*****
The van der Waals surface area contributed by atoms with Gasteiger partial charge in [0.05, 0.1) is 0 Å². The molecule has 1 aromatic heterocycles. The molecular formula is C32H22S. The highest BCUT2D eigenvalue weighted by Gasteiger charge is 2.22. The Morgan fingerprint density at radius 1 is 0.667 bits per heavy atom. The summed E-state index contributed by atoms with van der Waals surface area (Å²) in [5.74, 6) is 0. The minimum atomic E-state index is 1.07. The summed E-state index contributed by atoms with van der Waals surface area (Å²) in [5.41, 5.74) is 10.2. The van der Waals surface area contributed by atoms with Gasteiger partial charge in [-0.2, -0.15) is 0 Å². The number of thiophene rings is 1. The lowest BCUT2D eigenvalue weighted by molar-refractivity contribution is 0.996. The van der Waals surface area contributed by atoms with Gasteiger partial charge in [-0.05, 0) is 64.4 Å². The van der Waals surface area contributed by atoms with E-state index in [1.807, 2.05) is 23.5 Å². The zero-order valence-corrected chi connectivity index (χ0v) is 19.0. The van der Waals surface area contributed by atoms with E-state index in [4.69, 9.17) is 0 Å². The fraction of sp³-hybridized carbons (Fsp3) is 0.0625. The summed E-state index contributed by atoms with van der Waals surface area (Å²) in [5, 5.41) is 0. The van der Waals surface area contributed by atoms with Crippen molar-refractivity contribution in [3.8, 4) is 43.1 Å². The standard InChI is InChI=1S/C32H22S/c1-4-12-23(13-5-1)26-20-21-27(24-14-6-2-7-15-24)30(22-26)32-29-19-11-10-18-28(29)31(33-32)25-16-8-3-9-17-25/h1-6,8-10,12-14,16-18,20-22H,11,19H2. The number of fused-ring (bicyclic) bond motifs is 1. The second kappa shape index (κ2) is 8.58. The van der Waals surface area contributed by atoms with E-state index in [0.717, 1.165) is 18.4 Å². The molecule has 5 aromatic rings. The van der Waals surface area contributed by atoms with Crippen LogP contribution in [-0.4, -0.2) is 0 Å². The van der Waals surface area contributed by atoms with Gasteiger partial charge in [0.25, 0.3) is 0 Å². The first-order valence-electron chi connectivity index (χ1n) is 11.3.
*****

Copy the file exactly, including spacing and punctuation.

The van der Waals surface area contributed by atoms with Gasteiger partial charge in [0.05, 0.1) is 0 Å². The molecule has 1 aromatic heterocycles. The molecular formula is C32H22S. The highest BCUT2D eigenvalue weighted by Gasteiger charge is 2.22. The Morgan fingerprint density at radius 1 is 0.667 bits per heavy atom. The summed E-state index contributed by atoms with van der Waals surface area (Å²) in [5.74, 6) is 0. The minimum atomic E-state index is 1.07. The summed E-state index contributed by atoms with van der Waals surface area (Å²) in [5.41, 5.74) is 10.2. The van der Waals surface area contributed by atoms with Gasteiger partial charge in [-0.2, -0.15) is 0 Å². The number of thiophene rings is 1. The lowest BCUT2D eigenvalue weighted by molar-refractivity contribution is 0.996. The van der Waals surface area contributed by atoms with Gasteiger partial charge in [-0.05, 0) is 64.4 Å². The van der Waals surface area contributed by atoms with E-state index in [1.807, 2.05) is 23.5 Å². The zero-order valence-corrected chi connectivity index (χ0v) is 19.0. The van der Waals surface area contributed by atoms with E-state index in [4.69, 9.17) is 0 Å². The fraction of sp³-hybridized carbons (Fsp3) is 0.0625. The summed E-state index contributed by atoms with van der Waals surface area (Å²) in [5, 5.41) is 0. The van der Waals surface area contributed by atoms with Crippen molar-refractivity contribution in [3.8, 4) is 43.1 Å². The standard InChI is InChI=1S/C32H22S/c1-4-12-23(13-5-1)26-20-21-27(24-14-6-2-7-15-24)30(22-26)32-29-19-11-10-18-28(29)31(33-32)25-16-8-3-9-17-25/h1-6,8-10,12-14,16-18,20-22H,11,19H2. The number of fused-ring (bicyclic) bond motifs is 1. The second kappa shape index (κ2) is 8.58. The van der Waals surface area contributed by atoms with E-state index in [0.717, 1.165) is 18.4 Å². The molecule has 5 aromatic rings. The van der Waals surface area contributed by atoms with Crippen LogP contribution in [-0.4, -0.2) is 0 Å². The van der Waals surface area contributed by atoms with Gasteiger partial charge in [0.25, 0.3) is 0 Å². The first-order valence-electron chi connectivity index (χ1n) is 11.3.